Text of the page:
Erica Brown is the author of the new book Take Your Soul to Work: 365 Meditations on Every Day Leadership. Her many other books include Seder Talk and Happier Endings. She is an educator who currently is the community scholar for The Jewish Center in Manhattan. She is based in the Washington, D.C., area.
Q: How did you come up with the idea for this book?
A: In my experience teaching leadership from a spiritual perspective, I saw firsthand the power of ancient and modern texts to inspire people to be their best selves even in environments that were demanding, unfriendly or downright toxic.
Sometimes we need gentle reminders to put the values we already have to good use. Those values are not as important in a house of worship as they are in an office elevator because we know what we stand for when we can uphold our beliefs in places that challenge them, not only in places that support them.
Q: You describe Take Your Soul to Work as "essentially a prayer book for leaders." What role do you see religion playing in the book?
A: It's not so much religion, because although there are sayings from important religious leaders of all faiths in the book, there are also thoughts of artists and writers and politicians.
I scoured the world of literature and religion to find texts that could give a quick daily lift on topics ranging from compassion to confusion and offer a question for daily focus.
I'm interested in how religion helps people develop and strengthen a code of ethics and deepen a sense of mindfulness to others and themselves.
Q: How did you organize the 365 meditations you include in the book? Did you make changes in how they were ordered, or did they fall into place easily?
A: Take Your Soul to Work was not an easy book to write because I wanted each page to be unique and special and touch a spiritual nerve. I tried to put the meditations in places that I thought would provoke a wide range of thinking for each calendar week.
Q: The book was written for leaders in the workplace, but could other people benefit from it too?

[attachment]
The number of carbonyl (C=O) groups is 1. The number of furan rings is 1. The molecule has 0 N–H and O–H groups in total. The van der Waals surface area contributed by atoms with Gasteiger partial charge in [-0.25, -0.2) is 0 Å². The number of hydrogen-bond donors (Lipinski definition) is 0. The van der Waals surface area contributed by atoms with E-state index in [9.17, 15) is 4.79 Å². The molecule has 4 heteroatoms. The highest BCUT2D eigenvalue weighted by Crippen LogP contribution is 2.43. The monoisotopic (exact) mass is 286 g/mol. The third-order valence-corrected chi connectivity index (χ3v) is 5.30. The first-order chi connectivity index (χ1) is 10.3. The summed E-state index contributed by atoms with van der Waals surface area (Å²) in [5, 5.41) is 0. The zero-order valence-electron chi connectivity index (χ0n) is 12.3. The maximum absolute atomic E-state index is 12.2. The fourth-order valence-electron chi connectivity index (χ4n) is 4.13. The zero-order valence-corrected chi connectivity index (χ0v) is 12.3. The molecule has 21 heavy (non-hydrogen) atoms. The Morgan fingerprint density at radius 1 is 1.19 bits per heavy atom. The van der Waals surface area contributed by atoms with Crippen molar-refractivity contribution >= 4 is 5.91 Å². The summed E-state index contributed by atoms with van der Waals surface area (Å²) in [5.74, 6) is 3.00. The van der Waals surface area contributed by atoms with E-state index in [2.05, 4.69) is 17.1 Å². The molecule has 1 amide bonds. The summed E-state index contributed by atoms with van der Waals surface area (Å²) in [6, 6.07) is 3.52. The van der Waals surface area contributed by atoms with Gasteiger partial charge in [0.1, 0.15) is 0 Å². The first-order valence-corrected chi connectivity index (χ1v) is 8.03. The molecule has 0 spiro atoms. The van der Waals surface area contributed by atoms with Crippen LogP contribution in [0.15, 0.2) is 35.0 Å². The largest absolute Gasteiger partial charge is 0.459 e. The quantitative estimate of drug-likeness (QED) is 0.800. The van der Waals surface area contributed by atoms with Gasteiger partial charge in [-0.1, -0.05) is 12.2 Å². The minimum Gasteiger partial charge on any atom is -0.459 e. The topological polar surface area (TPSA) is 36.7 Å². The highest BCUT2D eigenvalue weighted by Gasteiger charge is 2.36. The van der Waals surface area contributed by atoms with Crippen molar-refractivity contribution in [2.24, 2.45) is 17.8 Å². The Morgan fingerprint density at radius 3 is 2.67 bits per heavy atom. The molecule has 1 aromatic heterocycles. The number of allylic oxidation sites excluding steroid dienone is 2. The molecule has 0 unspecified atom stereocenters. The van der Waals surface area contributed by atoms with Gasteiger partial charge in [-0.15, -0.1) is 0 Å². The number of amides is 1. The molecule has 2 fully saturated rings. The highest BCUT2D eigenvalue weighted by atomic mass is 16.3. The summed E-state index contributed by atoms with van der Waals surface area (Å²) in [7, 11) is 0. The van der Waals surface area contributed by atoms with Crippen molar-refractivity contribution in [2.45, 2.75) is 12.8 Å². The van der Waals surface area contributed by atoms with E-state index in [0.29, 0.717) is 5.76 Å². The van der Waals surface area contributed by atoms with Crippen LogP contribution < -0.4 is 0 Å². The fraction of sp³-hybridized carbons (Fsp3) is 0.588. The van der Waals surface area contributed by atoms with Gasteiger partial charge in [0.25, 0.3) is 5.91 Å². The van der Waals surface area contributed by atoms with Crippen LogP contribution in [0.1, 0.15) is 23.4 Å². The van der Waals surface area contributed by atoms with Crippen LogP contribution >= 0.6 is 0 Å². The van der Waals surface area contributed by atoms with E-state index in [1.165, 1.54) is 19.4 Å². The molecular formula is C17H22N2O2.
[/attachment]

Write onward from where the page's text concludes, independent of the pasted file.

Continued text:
A: Of course. I think anyone benefits from a daily inner workout. I'm not a CEO, yet writing this and immersing myself in the wisdom of great masters was very moving for me.
Why leaders then? When I surveyed what's out there specifically for leaders, who often don't have time to read let alone meditate or pray daily, it dawned on me that this could provide a genuine service to people in positions of power who want to be more humane, more thoughtful and more generous of spirit in the place they spend the most hours every day: work.
Q: What are you working on now?
A: Right now I am working on a book provisionally called Today's the Day: A Spiritual Approach to Personal Transformation. I am very interested in the difficult challenges facing adults in an ever-changing world and how adults make major life transformations and what holds them back.
The guiding question throughout the book is "What are you waiting for?" And through the dozens of interviews I've already conducted, I marvel at how adults decide to leave a job, leave a relationship, move or change faiths, and feel the pain at those who want to but lack courage.
Often people who have the nurturing of supportive faith communities, have strong personal beliefs, or spend a lot of time in meditation and reflection are able to make these transformations with more ease and tenderness. They also find ways to ritualize transitions, which often helps cushion the pain of closing one chapter and opening another.
Q: Anything else we should know?
A: My favorite part of each essay is the guiding question at the bottom of the page - what I like to think of as "life homework." I don't want people to think about being more focused, more patient or less angry, I want them to live it. I think a good question is often the right provocation that moves people from reading to being.
--Interview with Deborah Kalb. Erica Brown will be participating in The Lessans Family Annual Book Festival at the JCC of Greater Washington, which runs from November 5-15, 2015.